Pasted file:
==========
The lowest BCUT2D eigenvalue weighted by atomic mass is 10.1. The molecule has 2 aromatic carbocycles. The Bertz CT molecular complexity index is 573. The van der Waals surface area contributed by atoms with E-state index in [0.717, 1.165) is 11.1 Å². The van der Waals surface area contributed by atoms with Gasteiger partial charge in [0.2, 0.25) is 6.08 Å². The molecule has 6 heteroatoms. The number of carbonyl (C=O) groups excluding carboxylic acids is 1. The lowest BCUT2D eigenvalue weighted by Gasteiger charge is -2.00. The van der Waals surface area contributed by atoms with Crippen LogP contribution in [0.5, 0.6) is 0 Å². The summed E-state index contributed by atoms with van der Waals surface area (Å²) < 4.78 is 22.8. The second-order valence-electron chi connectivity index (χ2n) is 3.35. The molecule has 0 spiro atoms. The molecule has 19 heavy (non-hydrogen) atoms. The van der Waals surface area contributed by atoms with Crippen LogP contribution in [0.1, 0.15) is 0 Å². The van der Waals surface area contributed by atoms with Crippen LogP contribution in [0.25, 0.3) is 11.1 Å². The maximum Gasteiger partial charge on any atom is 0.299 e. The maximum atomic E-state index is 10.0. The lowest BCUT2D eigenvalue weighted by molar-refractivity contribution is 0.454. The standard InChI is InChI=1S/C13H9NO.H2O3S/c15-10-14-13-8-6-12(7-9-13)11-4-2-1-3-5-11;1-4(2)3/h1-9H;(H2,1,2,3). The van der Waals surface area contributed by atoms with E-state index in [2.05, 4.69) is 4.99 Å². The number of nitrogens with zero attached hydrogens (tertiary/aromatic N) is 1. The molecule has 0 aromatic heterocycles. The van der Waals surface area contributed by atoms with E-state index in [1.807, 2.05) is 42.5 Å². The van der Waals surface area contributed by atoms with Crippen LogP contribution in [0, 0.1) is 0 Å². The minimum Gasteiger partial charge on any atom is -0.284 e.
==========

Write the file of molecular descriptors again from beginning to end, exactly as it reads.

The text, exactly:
The lowest BCUT2D eigenvalue weighted by atomic mass is 10.1. The molecule has 2 aromatic carbocycles. The Bertz CT molecular complexity index is 573. The van der Waals surface area contributed by atoms with E-state index in [0.717, 1.165) is 11.1 Å². The van der Waals surface area contributed by atoms with Gasteiger partial charge in [0.2, 0.25) is 6.08 Å². The molecule has 6 heteroatoms. The number of carbonyl (C=O) groups excluding carboxylic acids is 1. The lowest BCUT2D eigenvalue weighted by Gasteiger charge is -2.00. The van der Waals surface area contributed by atoms with Crippen LogP contribution in [0.5, 0.6) is 0 Å². The summed E-state index contributed by atoms with van der Waals surface area (Å²) < 4.78 is 22.8. The second-order valence-electron chi connectivity index (χ2n) is 3.35. The molecule has 0 spiro atoms. The molecule has 19 heavy (non-hydrogen) atoms. The van der Waals surface area contributed by atoms with Crippen LogP contribution in [0.1, 0.15) is 0 Å². The van der Waals surface area contributed by atoms with Crippen LogP contribution in [0.25, 0.3) is 11.1 Å². The maximum Gasteiger partial charge on any atom is 0.299 e. The maximum atomic E-state index is 10.0. The lowest BCUT2D eigenvalue weighted by molar-refractivity contribution is 0.454. The standard InChI is InChI=1S/C13H9NO.H2O3S/c15-10-14-13-8-6-12(7-9-13)11-4-2-1-3-5-11;1-4(2)3/h1-9H;(H2,1,2,3). The van der Waals surface area contributed by atoms with E-state index in [2.05, 4.69) is 4.99 Å². The number of nitrogens with zero attached hydrogens (tertiary/aromatic N) is 1. The molecule has 0 aromatic heterocycles. The van der Waals surface area contributed by atoms with E-state index in [1.807, 2.05) is 42.5 Å². The van der Waals surface area contributed by atoms with Crippen LogP contribution in [0, 0.1) is 0 Å². The minimum Gasteiger partial charge on any atom is -0.284 e.